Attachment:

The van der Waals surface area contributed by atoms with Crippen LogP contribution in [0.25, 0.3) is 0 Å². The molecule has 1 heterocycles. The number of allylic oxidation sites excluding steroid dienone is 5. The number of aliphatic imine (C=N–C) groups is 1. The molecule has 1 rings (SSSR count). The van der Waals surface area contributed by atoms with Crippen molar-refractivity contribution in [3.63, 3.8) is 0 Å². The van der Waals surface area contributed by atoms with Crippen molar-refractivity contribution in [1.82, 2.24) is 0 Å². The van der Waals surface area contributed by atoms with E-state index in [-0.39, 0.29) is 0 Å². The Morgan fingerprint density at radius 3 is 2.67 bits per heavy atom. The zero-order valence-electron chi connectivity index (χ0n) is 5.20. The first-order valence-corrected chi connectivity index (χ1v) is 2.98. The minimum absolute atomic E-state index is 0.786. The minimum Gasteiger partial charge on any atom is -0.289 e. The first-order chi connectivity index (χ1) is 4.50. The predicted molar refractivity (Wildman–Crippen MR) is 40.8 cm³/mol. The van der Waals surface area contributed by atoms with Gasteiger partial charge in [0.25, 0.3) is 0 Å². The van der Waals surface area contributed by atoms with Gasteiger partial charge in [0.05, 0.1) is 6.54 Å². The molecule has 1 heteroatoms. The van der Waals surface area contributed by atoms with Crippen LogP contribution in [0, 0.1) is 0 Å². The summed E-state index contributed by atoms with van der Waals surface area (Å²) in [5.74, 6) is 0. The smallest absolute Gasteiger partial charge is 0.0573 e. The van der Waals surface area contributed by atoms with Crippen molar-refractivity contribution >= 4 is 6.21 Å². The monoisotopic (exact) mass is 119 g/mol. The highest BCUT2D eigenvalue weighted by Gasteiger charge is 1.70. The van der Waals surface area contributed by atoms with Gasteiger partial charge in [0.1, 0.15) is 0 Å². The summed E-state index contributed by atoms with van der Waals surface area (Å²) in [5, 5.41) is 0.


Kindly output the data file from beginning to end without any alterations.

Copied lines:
The van der Waals surface area contributed by atoms with Crippen LogP contribution in [0.25, 0.3) is 0 Å². The molecule has 1 heterocycles. The number of allylic oxidation sites excluding steroid dienone is 5. The number of aliphatic imine (C=N–C) groups is 1. The molecule has 1 rings (SSSR count). The van der Waals surface area contributed by atoms with Crippen molar-refractivity contribution in [3.63, 3.8) is 0 Å². The van der Waals surface area contributed by atoms with Crippen molar-refractivity contribution in [1.82, 2.24) is 0 Å². The van der Waals surface area contributed by atoms with E-state index in [-0.39, 0.29) is 0 Å². The Morgan fingerprint density at radius 3 is 2.67 bits per heavy atom. The zero-order valence-electron chi connectivity index (χ0n) is 5.20. The first-order valence-corrected chi connectivity index (χ1v) is 2.98. The minimum absolute atomic E-state index is 0.786. The minimum Gasteiger partial charge on any atom is -0.289 e. The first-order chi connectivity index (χ1) is 4.50. The predicted molar refractivity (Wildman–Crippen MR) is 40.8 cm³/mol. The van der Waals surface area contributed by atoms with Gasteiger partial charge in [0.25, 0.3) is 0 Å². The van der Waals surface area contributed by atoms with Gasteiger partial charge in [0.05, 0.1) is 6.54 Å². The molecule has 1 heteroatoms. The van der Waals surface area contributed by atoms with Crippen LogP contribution in [0, 0.1) is 0 Å². The summed E-state index contributed by atoms with van der Waals surface area (Å²) in [5.74, 6) is 0. The smallest absolute Gasteiger partial charge is 0.0573 e. The van der Waals surface area contributed by atoms with Crippen molar-refractivity contribution >= 4 is 6.21 Å². The monoisotopic (exact) mass is 119 g/mol. The highest BCUT2D eigenvalue weighted by Gasteiger charge is 1.70. The van der Waals surface area contributed by atoms with Gasteiger partial charge in [0.1, 0.15) is 0 Å². The summed E-state index contributed by atoms with van der Waals surface area (Å²) in [5, 5.41) is 0.